Yerba Buena Island Transition Structure
THE YERBA BUENA ISLAND TRANSITION STRUCTURE (YBITS)
The Yerba Buena Island Transition Structure (YBITS) will connect the Self-Anchored Suspension Span (SAS) to Yerba Buena Island (YBI), and will transition the new East Span’s side-by-side road decks to the upper and lower decks of the YBI tunnel and West Span.
Crews face the challenge of building the YBITS without disrupting traffic. To accomplish this daunting task, eastbound and westbound traffic were shifted off the original roadway over YBI and onto a temporary detour during Labor Day weekend in 2009. The detour, built by prime contractor CC Myers, connects the East Span traffic to the tunnel. Drivers are using the detour, just south of the original roadway, until traffic is moved onto the new East Span. Due to a conflict between the YBITS and the original East Span, traffic was routed to the detour so crews can demolish the conflicting portion of the bridge leading to the YBI tunnel, and build the YBITS while traffic safely travels adjacent to the construction. MCM Construction is the prime contractor on the YBITS.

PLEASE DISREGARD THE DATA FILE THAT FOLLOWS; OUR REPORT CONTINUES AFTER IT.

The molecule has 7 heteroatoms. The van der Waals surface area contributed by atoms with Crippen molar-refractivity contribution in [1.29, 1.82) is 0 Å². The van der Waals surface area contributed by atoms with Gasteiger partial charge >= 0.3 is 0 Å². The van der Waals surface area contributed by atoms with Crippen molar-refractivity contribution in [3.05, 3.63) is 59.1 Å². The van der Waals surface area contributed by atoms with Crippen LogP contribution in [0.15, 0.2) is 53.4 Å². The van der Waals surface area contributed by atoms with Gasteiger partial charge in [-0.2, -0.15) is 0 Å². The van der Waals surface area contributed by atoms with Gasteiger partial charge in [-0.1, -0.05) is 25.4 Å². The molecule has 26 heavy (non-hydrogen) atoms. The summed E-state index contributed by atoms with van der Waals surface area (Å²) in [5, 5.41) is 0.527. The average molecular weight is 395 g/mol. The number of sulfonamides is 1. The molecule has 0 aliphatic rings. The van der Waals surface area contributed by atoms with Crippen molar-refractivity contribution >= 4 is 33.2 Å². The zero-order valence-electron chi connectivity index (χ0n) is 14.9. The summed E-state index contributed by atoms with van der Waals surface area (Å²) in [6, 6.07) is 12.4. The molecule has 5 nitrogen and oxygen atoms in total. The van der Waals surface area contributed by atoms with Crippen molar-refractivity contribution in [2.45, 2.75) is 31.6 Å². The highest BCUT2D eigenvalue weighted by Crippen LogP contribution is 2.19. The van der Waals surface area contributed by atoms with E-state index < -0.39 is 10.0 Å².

Crews are particularly careful during construction as to protect YBI’s rich military history, which dates back to the 1800’s. YBI, which currently has an active coast guard station, saw its first military post and depot built in 1868. Since then the island has hosted a torpedo station (the torpedo shed still stands on the eastern shore) and a U.S. Naval Training Station. Many of those structures remain, including the Nimitz House, a classic revival-style naval commandant’s house used by Admiral Nimitz during World War II.
- Forms link between the SAS and the Yerba Buena Island Tunnel
- 7,600 tons of steel in the YBITS
- Made up of 13 supports (footings and columns)
- Transitions side-by-side roadways on the SAS to upper and lower decks of the tunnel
- 23,936 cubic meters of concrete make up the YBITS
- Length: 1,542 ft (470 meters)
- A new 300-foot-long viaduct was installed Labor Day weekend 2007
- An elevated detour was put into place Labor Day weekend 2009